Clojurians
#cljs-dev
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2017-04-26
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oahner21:04:00

(.doesNotExist js/document) generates a warning with *warn-on-infer* while (js/document.doesNotExist) doesn't

oahner21:04:17

the latter isn't converted to a dot form at some point?

oahner21:04:04

ah, nvm, it's not

richiardiandrea21:04:32

Don't want to trigger a flame here, but I am reading this: http://exploringjs.com/es6/ch_modules.html#static-module-structure and I was wondering if it could be beneficial to emit ES6 modules (and if not, why...if somebody has some little time to explain) in ClojureScript.

thheller21:04:08

@richiardiandrea what would do you hope to gain by doing so?

richiardiandrea21:04:46

it says modules' static analysis can speed up things (not tested, just wondering)

richiardiandrea21:04:22

but I am now reading this which actually disproves my thought: http://mrale.ph/blog/2012/09/23/grokking-v8-closures-for-fun.html

thheller21:04:42

closure has always had static imports for the reasons they mention

anmonteiro21:04:20

Google Closure

thheller21:04:48

yeah we generate closure compliant code, so its all static

thheller21:04:33

closure js is just annoying to write by hand, which is why nobody is doing that

thheller21:04:44

but ES6 still hasn't addressed the code loading issues

thheller21:04:12

"foo/x" vs "./foo/x" vs "/foo/x" etc

thheller21:04:12

outputting ES6 would make some ES6 interop things easier though, so there is some benefit to that

thheller21:04:43

the current strategy is to pull everything down to ES3 which may not work out in the long run

richiardiandrea21:04:00

gotcha, thanks for explaining that, so if I understand right you'd use goog.provide and goog.require in order to get what then has become ES6 modules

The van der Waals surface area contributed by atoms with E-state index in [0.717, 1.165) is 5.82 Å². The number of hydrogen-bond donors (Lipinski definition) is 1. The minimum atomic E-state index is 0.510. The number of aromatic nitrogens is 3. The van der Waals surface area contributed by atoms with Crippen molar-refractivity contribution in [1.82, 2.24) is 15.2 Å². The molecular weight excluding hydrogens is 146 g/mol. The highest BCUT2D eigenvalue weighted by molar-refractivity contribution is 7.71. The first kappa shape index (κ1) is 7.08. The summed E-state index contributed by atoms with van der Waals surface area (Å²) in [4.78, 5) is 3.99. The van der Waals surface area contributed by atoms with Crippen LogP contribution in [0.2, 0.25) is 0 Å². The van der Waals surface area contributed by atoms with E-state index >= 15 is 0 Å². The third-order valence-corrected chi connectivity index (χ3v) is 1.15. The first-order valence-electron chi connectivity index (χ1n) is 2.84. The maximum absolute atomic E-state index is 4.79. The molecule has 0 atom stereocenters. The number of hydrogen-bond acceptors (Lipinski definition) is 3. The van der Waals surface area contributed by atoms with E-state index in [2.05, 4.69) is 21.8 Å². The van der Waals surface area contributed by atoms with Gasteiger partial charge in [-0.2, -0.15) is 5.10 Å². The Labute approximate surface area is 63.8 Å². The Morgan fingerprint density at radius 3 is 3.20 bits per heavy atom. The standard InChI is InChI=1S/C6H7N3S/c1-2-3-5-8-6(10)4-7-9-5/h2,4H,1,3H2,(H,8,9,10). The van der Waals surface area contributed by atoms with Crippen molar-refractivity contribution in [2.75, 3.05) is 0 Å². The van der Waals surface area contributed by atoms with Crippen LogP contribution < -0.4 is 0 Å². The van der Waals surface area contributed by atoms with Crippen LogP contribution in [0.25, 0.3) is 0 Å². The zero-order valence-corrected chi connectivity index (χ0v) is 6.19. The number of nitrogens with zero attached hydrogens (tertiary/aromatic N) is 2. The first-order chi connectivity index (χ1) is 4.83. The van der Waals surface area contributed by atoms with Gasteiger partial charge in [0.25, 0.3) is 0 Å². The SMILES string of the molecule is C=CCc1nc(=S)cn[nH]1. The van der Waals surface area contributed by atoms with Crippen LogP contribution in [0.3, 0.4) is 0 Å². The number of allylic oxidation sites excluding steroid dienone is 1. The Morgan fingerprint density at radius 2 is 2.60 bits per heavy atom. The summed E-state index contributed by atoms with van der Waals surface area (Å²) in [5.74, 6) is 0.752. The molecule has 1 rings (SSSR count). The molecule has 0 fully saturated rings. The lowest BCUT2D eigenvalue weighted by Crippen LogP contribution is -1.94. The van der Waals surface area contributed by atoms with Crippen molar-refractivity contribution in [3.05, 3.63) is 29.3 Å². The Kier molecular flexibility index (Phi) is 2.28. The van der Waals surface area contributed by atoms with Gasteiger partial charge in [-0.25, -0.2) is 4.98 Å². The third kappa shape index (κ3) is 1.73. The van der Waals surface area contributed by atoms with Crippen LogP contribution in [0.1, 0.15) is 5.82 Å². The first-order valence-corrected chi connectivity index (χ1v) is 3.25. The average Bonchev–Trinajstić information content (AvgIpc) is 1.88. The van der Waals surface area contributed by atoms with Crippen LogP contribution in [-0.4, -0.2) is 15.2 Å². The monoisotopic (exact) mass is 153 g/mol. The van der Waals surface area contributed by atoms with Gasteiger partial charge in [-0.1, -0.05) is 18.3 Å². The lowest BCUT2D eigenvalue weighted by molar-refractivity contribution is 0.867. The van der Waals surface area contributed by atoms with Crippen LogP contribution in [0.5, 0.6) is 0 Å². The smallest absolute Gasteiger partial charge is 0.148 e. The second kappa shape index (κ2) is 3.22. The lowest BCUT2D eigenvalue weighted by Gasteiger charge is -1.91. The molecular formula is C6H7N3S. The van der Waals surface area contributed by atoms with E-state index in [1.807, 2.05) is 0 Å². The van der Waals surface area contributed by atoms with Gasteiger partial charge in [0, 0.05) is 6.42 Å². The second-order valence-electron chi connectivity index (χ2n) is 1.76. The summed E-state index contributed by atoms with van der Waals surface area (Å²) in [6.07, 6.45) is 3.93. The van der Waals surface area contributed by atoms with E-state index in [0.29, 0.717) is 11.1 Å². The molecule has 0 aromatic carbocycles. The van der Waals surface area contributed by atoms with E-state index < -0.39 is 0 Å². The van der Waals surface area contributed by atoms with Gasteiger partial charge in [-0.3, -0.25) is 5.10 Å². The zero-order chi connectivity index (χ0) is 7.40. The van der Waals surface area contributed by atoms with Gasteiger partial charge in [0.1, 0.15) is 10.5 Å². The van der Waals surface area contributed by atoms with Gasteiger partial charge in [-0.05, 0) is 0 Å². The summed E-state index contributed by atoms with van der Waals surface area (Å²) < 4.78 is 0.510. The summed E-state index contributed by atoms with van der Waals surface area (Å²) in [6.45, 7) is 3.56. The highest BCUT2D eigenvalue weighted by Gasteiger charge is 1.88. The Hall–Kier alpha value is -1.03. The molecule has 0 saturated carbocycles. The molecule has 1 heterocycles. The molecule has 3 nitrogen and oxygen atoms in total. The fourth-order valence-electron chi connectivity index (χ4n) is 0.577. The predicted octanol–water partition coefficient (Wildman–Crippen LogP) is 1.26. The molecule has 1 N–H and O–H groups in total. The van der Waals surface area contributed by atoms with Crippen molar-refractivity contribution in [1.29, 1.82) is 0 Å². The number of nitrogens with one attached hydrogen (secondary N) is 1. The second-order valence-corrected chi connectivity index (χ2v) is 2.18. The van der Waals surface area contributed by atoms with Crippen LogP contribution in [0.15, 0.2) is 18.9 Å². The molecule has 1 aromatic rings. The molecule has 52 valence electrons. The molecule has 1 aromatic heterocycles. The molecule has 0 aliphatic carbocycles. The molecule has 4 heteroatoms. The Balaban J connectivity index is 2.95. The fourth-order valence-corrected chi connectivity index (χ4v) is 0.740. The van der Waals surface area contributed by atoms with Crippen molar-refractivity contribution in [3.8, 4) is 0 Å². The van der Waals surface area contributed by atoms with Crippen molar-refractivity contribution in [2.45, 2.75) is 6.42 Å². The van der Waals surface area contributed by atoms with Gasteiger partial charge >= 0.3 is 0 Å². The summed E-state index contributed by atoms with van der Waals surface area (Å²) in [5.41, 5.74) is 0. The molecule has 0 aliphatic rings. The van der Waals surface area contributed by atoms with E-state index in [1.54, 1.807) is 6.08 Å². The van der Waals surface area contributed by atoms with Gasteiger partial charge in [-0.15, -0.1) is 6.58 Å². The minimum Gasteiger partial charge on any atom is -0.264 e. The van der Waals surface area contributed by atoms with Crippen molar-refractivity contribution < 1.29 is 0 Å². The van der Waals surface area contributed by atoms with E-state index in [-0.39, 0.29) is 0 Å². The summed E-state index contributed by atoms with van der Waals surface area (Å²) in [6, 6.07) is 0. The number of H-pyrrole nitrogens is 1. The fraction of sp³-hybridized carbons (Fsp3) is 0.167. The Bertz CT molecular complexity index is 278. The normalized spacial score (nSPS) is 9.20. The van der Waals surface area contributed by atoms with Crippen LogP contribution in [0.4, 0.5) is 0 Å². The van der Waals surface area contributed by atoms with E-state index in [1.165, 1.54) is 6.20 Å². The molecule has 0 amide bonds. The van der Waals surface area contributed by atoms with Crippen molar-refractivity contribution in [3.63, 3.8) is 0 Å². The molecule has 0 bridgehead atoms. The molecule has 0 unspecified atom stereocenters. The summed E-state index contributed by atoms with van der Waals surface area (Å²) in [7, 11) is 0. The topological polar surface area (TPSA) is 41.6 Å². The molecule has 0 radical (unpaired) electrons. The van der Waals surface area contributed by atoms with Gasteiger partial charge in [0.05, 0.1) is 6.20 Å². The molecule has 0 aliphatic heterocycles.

thheller21:04:33

goog.provide equals exports. goog.require equals import

richiardiandrea21:04:51

awesome thanks a lot for taking the time for the clarification

thheller21:04:07

closure even supports some hacks like import { assoc } from "goog:cljs.core" but that requires compiling the ES6 code with closure

richiardiandrea21:04:43

oh nice, that's good to know

richiardiandrea21:04:37

we are evaluating languages and one of the things that I am often asked is about the verbose and hard to read output we have in cljs

richiardiandrea21:04:47

I am of course pushing it

richiardiandrea21:04:58

because I don't care about the JS output :smile:

thheller21:04:59

you really don't need to ever read it though

richiardiandrea21:04:23

just want to support the thought with something concrete :smile:

darwin21:04:00

more precisely: you really don’t need to ever read generated code unless you do :hurtrealbad:

thheller21:04:42

there haven't been any "real" code generation issues for years

oahner21:04:43

externs inference significantly reduces the need to poke at the generated code

richiardiandrea21:04:44

@darwin I think that's exactly the concern, when you eventually need to, and your code needs a hot patch and some JS dev on the other side of the world will open that .js file there

richiardiandrea21:04:42

but of course, it is part of the tradeoffs you have to evaluate when choosing your language

thheller21:04:44

yes externs can cause troubles

darwin21:04:32

@richiardiandrea exactly, let’s not fool ourselves, there are costs to generated code (I’m personally willing to pay the price tough)

darwin21:04:48

the benefits are much greater for me

thheller21:04:33

I never tried it but I think if you run the generated JS through prettier it shouldn't look all that bad

richiardiandrea21:04:04

but yeah the benefits for me have always won the battle

thheller21:04:48

those code examples wouldn't look much different in CLJS

oahner22:04:51

the JS output would tho

oahner22:04:24

altho the closure optimized result is awesome

thheller22:04:09

the optimized output always looks like gibberish but if you compare the :none compiled code it looks quite alright

thheller22:04:38

but optimized bucklescript will look like gibberish as well